High Asia Herald Report
Islamabad: The office-bearers of Pakistan Optometry and Vision Sciences Association (POVSA) and Pakistan Optometric Society (POS) have demanded a separate regulatory body for the profession to deal with this cadre.
They have proposed the nomenclature of the proposed body as Pakistan Optometry and Vision Sciences Council.
In a joint statement the POS Khyber-Pakhtunkhwa President Hanifur Rahman Bangash, Vice-President Ajmal Khan, Finance Secretary Asadullah and POVSA spokesperson Dr Sayeed Tajik urged the government to notify the formation of the Council.
The draft of the Council’s charter has already been approved by the National Committee for Eye Health, they informed.
They also demanded lifting of a ban imposed by the Higher Education Commission on the undergraduate course of optometry with change of its nomenclature as Doctor of Optometry.
Optometry, according to the World Council of Optometry (WCO), is a healthcare profession that is separate from ophthalmology.
Although an emerging profession in Pakistan, it is taught as an essential discipline of eye care in all developed and most of the developing countries, they said.
Talking to The High Asia Herald, Dr Tajik said that there are certain eye diseases which can only be prevented through optometry. For instance, myopia (short-sightedness) is a major global issue which will be affecting 50% of the human population until 2050. It can only be treated and prevented through optometry, he said.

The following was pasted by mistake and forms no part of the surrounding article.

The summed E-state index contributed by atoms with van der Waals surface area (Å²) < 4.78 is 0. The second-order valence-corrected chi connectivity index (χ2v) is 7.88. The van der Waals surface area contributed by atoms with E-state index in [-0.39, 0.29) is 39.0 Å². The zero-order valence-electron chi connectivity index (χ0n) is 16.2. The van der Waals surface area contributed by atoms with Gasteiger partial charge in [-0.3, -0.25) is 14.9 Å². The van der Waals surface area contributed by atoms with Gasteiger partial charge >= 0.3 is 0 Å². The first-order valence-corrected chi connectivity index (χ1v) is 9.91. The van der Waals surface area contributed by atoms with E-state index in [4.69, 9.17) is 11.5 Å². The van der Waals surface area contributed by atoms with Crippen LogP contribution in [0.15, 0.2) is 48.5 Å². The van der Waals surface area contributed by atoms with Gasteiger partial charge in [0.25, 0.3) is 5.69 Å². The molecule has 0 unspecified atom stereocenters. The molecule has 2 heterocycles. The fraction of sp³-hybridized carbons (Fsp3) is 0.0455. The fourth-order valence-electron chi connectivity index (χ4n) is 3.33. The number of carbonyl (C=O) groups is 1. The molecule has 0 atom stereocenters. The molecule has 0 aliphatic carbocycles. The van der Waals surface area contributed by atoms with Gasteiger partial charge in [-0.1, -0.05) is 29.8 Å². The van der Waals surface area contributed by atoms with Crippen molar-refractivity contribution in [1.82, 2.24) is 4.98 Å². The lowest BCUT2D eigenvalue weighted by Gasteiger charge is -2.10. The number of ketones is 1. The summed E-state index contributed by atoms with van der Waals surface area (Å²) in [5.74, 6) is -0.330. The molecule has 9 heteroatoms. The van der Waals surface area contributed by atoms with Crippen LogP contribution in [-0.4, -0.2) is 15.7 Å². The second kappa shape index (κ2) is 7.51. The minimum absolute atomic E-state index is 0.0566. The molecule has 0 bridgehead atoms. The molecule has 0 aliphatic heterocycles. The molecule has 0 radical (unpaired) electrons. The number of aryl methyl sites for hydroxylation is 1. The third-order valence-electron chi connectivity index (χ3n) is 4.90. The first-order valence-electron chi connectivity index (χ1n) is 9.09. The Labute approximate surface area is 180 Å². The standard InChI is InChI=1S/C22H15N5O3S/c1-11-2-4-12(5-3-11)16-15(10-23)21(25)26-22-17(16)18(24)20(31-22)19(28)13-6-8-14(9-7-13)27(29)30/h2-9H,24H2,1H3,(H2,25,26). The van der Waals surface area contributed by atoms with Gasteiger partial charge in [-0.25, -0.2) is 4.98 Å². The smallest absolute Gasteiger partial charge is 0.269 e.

Although optometry goes hand in hand with ophthalmology in treatment of visual disorders, the former is a separate vision care speciality that is concerned with the health of the eyes, the visual system, and related structures.
The role of optometrists in healthcare is crucial. They can detect, diagnose, manage and co-manage a myriad of eye diseases and related systemic disorders; ranging from near-sightedness to brain tumours. For instance, a patient without any signs of a serious life-threatening disorder, such as leukaemia, may be suspected by an optometrist during an eye examination.
Untreated refractive errors are a leading cause of reversible blindness in Pakistan which optometrists can manage. They can take care of the eyes of patients with diabetes, hypertension and many other diseases and prevent sight-threatening complications.
They deal with vision screening, orthoptics and vision training, counselling of patients with partial sight, colour blindness and hereditary vision defects, designing and fitting of spectacles, contact lens and low vision aids and can detect, diagnose and manage/ co-manage a variety of eye diseases and related systemic disorders.
About the scope of the profession in Pakistan, Dr Tajik said: “It has tremendous job opportunities in public and private sector hospitals and pharmaceutical companies”.
Optometrists can work as postsecondary teachers, occupational/industrial safety programmes, consultants in the eye care industry or do research in areas of ophthalmic and visual sciences. Optometrists can also set up their own private clinics and work independently. They can also choose a career in sports vision, public health and government service or community health centres.
Students who wish to become an optometrist must complete a minimum of four to five years of university degree and rigorous training in a wider range of ocular and visual disorders, which is a minimum requirement to pursue a career as an optometrist.
They can further their expertise in multiple subspecialties and choose to complete a postgraduate university programme or clinical fellowships from the USA and UK.
About the institutes and their courses, Dr Tajik there are a number of premier health sciences institutes who offer a graduate (BS or OD) and post-graduate degrees (MS/MPhil) including the King Edward Medical University, Lahore; Khyber Medical University, Peshawar; the University of Lahore, The University of Faisalabad, The Superior University, Lahore; FMH Institute of Allied Health Sciences, Lahore; Rawalpindi Medical University are a few to name.